A Tribute to 60 Years

grandpas_do_that    He was always experimenting with different hobbies and finding ways to make money off those hobbies.  As a kid, I got to raise ducks and chickens, fish for trout in our dugout, eat raw honey from the bee hives and win ribbons from showing sheep in 4-H. Sometimes parents do uncool things trying to be cool  and sometimes they just do cool things.  For my 4th grade science project I had my six foot four inch father show up in full bee gear. It was the proudest day of my elementary life when my towering father walked in to a classroom in his head-to-toe white suit, face masked by the net hanging from a straw hat and yellow gloves up to the elbows.  All the kids were in awe of his size and excited for the honey he brought with him. His curiosity kept my childhood very interesting.


We end up learning a lot from our parents. Whether we like it or not, after sharing the same space together for so long we inevitably pick up a habit or two.  Maybe we adopt an affection for clean spaces or a curiosity about how things work.  Maybe it’s an interest in books or a stubborn resolve.  I picked up a few traits from my dad – some that I have had to work to channel and some that have done me very well in my life.

My dad had to be creative since our farm was twenty minutes from the nearest convenience store and he couldn’t just walk down the street if he needed a special screw and some PVC piping. Mixed with the creativity, my dad is also a stubborn do-it-yourselfer. But for as irritating as it can be to deal with someone who is stubborn – stubbornness is a quality that can really pay off. Most of my childhood was spent watching him fix or build something and I picked up on a few secrets along the way. For example, I learned over three hundred ways that duct tape and baler twine can be used to fix or build something, how to change the brakes in my car and how to start my car by shoving a screwdriver in the carburetor.

On top of that, I learned how to drive a tractor and fix a sink.  I now know that every appliance comes a part and most of them can even go back together. Everything that is old will eventually reincarnate as a replacement part for something new so you should never, ever throw anything away. And in case it’s useful information for you to know, you can build a barn entirely out of a re-purposed house but do remember to use a nail puller instead of the back end of a hammer. Oh and before offering to help haul bales, know that bales can be made heavy or light and a seventy pound bale is too heavy for a one hundred and ten pound girl.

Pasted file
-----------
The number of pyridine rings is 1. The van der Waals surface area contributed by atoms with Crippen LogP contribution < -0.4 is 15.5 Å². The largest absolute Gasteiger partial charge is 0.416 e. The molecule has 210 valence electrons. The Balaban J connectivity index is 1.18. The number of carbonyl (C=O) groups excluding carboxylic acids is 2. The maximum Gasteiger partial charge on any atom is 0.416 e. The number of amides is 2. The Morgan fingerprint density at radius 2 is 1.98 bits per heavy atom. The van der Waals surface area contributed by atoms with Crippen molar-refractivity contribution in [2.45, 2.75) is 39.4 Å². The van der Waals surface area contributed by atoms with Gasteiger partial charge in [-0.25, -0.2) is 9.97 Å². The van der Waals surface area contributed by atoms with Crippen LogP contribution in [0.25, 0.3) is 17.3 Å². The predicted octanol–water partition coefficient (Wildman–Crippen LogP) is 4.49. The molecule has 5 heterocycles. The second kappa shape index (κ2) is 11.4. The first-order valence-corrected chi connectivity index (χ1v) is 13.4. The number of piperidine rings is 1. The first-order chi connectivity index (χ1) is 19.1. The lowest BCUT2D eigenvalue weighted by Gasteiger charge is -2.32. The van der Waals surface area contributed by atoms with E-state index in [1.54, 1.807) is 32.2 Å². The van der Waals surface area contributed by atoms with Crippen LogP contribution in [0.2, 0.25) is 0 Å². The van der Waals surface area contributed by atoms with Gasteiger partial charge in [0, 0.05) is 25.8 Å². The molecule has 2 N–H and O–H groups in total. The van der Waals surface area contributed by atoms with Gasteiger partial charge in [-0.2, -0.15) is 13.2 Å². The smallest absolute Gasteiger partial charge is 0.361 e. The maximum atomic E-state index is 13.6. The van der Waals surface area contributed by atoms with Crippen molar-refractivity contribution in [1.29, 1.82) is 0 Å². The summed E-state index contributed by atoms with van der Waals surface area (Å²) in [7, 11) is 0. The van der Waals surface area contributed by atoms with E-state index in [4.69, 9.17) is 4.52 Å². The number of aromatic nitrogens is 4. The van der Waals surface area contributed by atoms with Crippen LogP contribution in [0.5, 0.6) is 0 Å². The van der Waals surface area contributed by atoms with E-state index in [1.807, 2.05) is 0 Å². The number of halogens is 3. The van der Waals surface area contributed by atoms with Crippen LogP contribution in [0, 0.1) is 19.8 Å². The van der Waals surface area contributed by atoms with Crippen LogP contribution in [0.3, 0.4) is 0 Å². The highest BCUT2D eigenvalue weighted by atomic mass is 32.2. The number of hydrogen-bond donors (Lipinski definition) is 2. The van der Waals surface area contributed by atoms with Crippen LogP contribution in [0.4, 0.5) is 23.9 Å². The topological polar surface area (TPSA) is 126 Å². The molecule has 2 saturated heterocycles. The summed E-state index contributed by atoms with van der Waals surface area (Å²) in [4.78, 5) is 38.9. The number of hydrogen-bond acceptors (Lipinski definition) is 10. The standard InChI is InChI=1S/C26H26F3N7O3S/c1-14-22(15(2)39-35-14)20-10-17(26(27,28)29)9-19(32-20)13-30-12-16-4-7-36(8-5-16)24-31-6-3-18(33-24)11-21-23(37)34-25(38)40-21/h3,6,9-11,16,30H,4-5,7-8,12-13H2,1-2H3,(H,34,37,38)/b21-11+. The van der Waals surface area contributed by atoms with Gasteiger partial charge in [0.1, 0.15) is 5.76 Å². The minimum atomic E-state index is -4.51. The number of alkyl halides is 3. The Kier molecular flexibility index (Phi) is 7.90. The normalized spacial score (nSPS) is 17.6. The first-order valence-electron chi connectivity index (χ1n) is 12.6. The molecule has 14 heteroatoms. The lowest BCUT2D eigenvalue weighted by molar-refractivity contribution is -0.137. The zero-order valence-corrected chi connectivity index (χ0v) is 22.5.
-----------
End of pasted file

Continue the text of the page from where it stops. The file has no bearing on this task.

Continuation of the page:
394454_10151771359271992_1047845719_n      So I got real-world training from being around my dad. Some of those skills I don’t need anymore but I’m still proud to know, and some skills have helped me pursue big dreams in my life. From watching his stubborn resolve, I know that if you just decide to do it, it will be done.  It might get messy, it might not end up the way you want it to after the first attempt but unless you quit, you will eventually fix it, build it or solve it.  Oh, and if it doesn’t go together nicely – kick it and swear at it, mutter at it under your breath and then bang it with a screw driver and try again.  It almost always works.  What could you do/build/change if you just were too damned stubborn to let anything stop you?

Because of my dad I can install a trailer assembly, fix my dishwasher and my fridge, install a trailer hitch on a van, and build a garbage bin big enough to park a car inside. After watching what he’s managed to put together, I am pretty confident that I can learn, build or fix anything that I put time in to.  I know that you can play almost any song on guitar if you can play a C, G, and F chord and as long as you are singing loud and having fun everyone around you will think you are amazing and can’t help but sing along.

Admittedly, there were phases of my growing up that I forgot that my dad did at least kind of understand me. …

My dad never stopped being there for me even when I wasn’t noticing it.

Don’t think they don’t notice you.  They might not entirely understand you, might not know how to show you, but they are noticing you. And whether you know it or not, you get to absorb the best of them.


Life Lesson #10: By all Means Paint

“If you hear a voice within you say, ‘you cannot paint’ than by all means paint and that voice will be silenced”

Vincent van Gogh

Thank you for being around for the first 32 years of my life.  I know I’ll be learning from you for at least the next 32.

Happy 60th Birthday Dad.